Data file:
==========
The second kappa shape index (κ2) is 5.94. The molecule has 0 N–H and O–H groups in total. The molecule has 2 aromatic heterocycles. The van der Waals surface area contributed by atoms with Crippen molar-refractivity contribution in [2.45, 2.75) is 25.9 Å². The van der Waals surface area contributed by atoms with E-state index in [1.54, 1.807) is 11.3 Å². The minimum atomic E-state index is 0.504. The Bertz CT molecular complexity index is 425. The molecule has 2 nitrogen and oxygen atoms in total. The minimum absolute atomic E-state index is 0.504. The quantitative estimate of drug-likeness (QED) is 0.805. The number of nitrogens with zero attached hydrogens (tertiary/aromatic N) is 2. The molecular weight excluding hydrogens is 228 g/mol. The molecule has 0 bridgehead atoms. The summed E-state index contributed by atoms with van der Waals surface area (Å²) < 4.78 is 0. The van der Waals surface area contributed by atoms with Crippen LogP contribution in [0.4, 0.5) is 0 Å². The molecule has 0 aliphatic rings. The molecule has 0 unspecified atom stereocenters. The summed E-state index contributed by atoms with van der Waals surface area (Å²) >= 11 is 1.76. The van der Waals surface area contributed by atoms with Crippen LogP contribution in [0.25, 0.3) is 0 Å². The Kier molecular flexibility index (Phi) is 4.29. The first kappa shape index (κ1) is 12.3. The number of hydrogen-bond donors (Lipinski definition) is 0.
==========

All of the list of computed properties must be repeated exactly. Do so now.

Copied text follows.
The second kappa shape index (κ2) is 5.94. The molecule has 0 N–H and O–H groups in total. The molecule has 2 aromatic heterocycles. The van der Waals surface area contributed by atoms with Crippen molar-refractivity contribution in [2.45, 2.75) is 25.9 Å². The van der Waals surface area contributed by atoms with E-state index in [1.54, 1.807) is 11.3 Å². The minimum atomic E-state index is 0.504. The Bertz CT molecular complexity index is 425. The molecule has 2 nitrogen and oxygen atoms in total. The minimum absolute atomic E-state index is 0.504. The quantitative estimate of drug-likeness (QED) is 0.805. The number of nitrogens with zero attached hydrogens (tertiary/aromatic N) is 2. The molecular weight excluding hydrogens is 228 g/mol. The molecule has 0 bridgehead atoms. The summed E-state index contributed by atoms with van der Waals surface area (Å²) < 4.78 is 0. The van der Waals surface area contributed by atoms with Crippen LogP contribution in [0.4, 0.5) is 0 Å². The molecule has 0 aliphatic rings. The molecule has 0 unspecified atom stereocenters. The summed E-state index contributed by atoms with van der Waals surface area (Å²) >= 11 is 1.76. The van der Waals surface area contributed by atoms with Crippen LogP contribution in [0.25, 0.3) is 0 Å². The Kier molecular flexibility index (Phi) is 4.29. The first kappa shape index (κ1) is 12.3. The number of hydrogen-bond donors (Lipinski definition) is 0.